In that decade, 40 million babies were born in the US, and 235 million people viewed 1.5 billion pages of our site. The Social Security Administration recorded 56,000 baby names, and Nameberry’s database cimbed to 70,000 names, along with nearly 500 curated lists, 3728 blogs, over 180,000 lists created by visitors, and 3,386,947 forum posts.
This decade has seen enormous changes in both the world and in what and how people name their babies. Back in 2008, our names of the year included Joe (the Plumber), Trig (Palin), and Edward (from Twilight). Beyonce and Jay-Z got married, Brad and Angelina had twins, and mansplaining became a thing.
So far in 2018, the US birthrate fell to a new low, down 10 percent from a decade ago. Beyonce and Jay-Z are now the parents of twins, Brad and Angelina are divorcing, and mansplaining….is still a thing.
Over the next 10 days, we’ll be celebrating our 10th anniversary by tracking all the amazing changes we’ve seen in the past 10 years of baby names. Today: The seismic shifts in baby names 2018 compared with 2008.
A NEW ERA FOR BOYS’ NAMES
Girls’ names always moved up and down in popularity more quickly than boys, with choices based more on style than tradition and more girls given unusual names.
This decade has turned that age old naming pattern on its head, with boys’ names changing more rapidly than girls and parents becoming as adventurous in naming their sons as their daughters.
The first piece of evidence: Every single one of the Top Five boys’ names has changed in the past 10 years.
For girls, by comparison, only ONE name has changed in the Top 5 lineup:
The number of girls’ names in general use has dropped 10 percent in line with the birth rate, but the number of boys’ names is down by only three percent.
Fewer boys are given a Top 100 name now compared with a decade ago — 39 percent vs. 45 percent — while the percentage of girls who get a Top 100 name has remained steady at about 30 percent.
And there are half as many megahit names given to more than 10,000 boys as there were 10 years ago, meaning that even the most popular boys’ names today are unlikely to become pandemic the way dad’s name Jason or grandpa’s John did.
The most popular first initials remained fairly stable for both genders, with A leading for girls and J for boys. But the letter L entered the Top 5 for both genders and E joined the Top 5 for girls. A third of girls still are given names that end in A and a third of boys still get names that end in N.
When you go from the most popular baby names to names making the biggest moves up the charts over the past decade, the changes become more dramatic.
HOTTEST NAMES OF THE DECADE
Which names have gained the most in popularity over the past 10 years? Here are the 10 names for each gender that have grown the most in usage in the US since 2008:
Given the dip in birth rate, the sheer number of names in use each year hasn’t increased, but every year old names fall away and new ones are coined. More than a quarter of the 30,000 names on the official US 2017 baby names roster, for instance, did not appear on the 2008 list.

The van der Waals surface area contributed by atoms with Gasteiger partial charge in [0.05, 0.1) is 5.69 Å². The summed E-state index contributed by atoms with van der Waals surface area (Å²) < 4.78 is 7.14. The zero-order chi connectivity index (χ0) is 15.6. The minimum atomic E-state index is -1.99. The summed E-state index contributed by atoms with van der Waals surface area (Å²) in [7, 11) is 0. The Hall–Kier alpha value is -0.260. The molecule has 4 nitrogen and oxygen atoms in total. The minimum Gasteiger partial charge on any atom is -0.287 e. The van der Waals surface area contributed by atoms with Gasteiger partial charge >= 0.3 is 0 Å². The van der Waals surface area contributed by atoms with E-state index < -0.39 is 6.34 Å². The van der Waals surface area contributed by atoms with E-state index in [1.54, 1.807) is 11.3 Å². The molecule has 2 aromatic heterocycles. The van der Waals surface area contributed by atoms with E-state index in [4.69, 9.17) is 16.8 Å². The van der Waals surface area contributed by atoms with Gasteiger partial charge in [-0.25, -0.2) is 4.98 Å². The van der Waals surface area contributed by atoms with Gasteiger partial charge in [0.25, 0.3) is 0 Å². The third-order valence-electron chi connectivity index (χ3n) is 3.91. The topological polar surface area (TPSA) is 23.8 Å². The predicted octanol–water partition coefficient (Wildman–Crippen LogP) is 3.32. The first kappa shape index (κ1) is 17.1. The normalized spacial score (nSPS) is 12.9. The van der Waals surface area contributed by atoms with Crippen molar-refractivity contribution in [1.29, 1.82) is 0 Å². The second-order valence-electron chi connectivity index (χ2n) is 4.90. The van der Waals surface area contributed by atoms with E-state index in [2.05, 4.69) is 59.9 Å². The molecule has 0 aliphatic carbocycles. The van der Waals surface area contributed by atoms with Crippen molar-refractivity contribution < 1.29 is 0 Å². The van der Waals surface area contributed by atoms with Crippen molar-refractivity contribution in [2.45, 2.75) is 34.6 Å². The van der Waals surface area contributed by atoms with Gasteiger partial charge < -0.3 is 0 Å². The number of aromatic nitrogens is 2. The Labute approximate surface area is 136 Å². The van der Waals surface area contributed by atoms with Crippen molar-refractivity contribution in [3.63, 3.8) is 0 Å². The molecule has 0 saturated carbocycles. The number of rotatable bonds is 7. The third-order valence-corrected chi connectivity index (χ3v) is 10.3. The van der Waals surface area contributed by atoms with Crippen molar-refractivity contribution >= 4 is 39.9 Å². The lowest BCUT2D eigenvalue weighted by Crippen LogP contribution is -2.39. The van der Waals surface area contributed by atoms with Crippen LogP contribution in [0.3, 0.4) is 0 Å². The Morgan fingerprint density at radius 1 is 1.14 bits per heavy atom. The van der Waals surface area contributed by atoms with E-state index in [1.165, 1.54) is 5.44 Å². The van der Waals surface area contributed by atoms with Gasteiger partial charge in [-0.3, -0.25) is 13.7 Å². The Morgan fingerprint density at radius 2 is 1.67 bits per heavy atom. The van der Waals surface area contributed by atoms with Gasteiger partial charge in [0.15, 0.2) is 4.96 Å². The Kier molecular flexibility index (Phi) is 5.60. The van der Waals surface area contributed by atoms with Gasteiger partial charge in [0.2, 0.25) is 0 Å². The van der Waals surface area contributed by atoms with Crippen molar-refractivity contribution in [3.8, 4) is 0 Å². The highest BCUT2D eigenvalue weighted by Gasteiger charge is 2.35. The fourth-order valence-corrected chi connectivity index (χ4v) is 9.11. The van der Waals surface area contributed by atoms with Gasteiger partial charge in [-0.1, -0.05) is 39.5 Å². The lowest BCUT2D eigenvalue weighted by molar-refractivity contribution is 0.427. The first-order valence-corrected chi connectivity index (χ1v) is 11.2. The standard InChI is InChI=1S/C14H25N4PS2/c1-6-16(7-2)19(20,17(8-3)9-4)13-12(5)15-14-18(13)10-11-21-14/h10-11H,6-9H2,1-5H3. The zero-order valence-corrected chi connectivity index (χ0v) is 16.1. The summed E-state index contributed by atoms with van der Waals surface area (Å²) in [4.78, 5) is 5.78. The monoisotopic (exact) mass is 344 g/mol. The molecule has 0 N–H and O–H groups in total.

MOST POPULAR NEW NAMES
Which of the new names coined over the past decade are most likely to stick around? Here are the 10 most popular new names, five for girls and five for boys, created since 2008, along with the celebrities, pop culture events, and name trends that inspired them..
Daleyza – Beauty blogger Kenia Ontiveros and Mexican-American singer Larry Hernandez invented this name for their daughter, born 2010; all three starred in the reality show Larrymania. Daleyza Hernandez has 480,000 Instagram followers – 60,000 for every year she’s been alive. Younger sister’s invented name Dalary is growing in popularity too.
Kehlani – Mononymous singer Kehlani began performing at age 14, and has been the namesake for thousands of girls since then, under various spellings.
Bexley – One of many, many, many names ending in -ley, -ly or -leigh that’s become popular in the last few years.
Kiaan – One of many South Asian names that have soared in popularity in recent years; Bollywood actress Karisma Kapoor used it for her son.
UNISEX NAMES THAT SWITCHED GENDERS
The legalization of same-sex marriage and an expansion of our collective views of gender are two of the most significant cultural shifts of the past decade, with accompanying shifts in the gender identity of many baby names. The names here crossed over in the past 10 years from being used primarily for one sex to being used more often for the other.
10 Names that flipped from masculine to feminine
Quinn – 28% to 80% girls
Peyton – 45% to 77% girls
Charlie – 28% to 52% girls
Dakota – 43% to 58% girls
Skyler – 41% to 56% girls
Lennon – 20% to 65% girls
Leighton – 27% to 74% girls
Oakley – 45% to 52% girls
Justice – 41% to 56% girls
Sutton – 26% to 64% girls
10 Names that flipped from feminine to masculine
Kyrie – 14% to 91% boys
Milan — 36% to 64% boys
Raylan — 44% to 91% boys
Bentlee – 32% to 84% boys
Camdyn – 43% to 65% boys
Dominique – 42% to 61% boys
Arrow – 44% to 64% boys
Jaidyn – 32% to 65% boys
Tru — 47% to 70% boys
Linden – 48% to 57% boys
Over the coming 10 days we’ll bring you lots more analysis and highlights of how baby names have changed over Nameberry’s first decade. We’ll be looking at the booming Berry community and the most influential celebrity names, at the top trends of the past 10 years and predictions for the next 10, with contributions from Nameberry’s top editors and writers.
Thanks to Joe Satran for the statistical analysis here and on upcoming blogs and to our partner and Nameberry engineer Hugh Hunter, without whom we’d be reading this on paper, or more accurately, not reading it at all.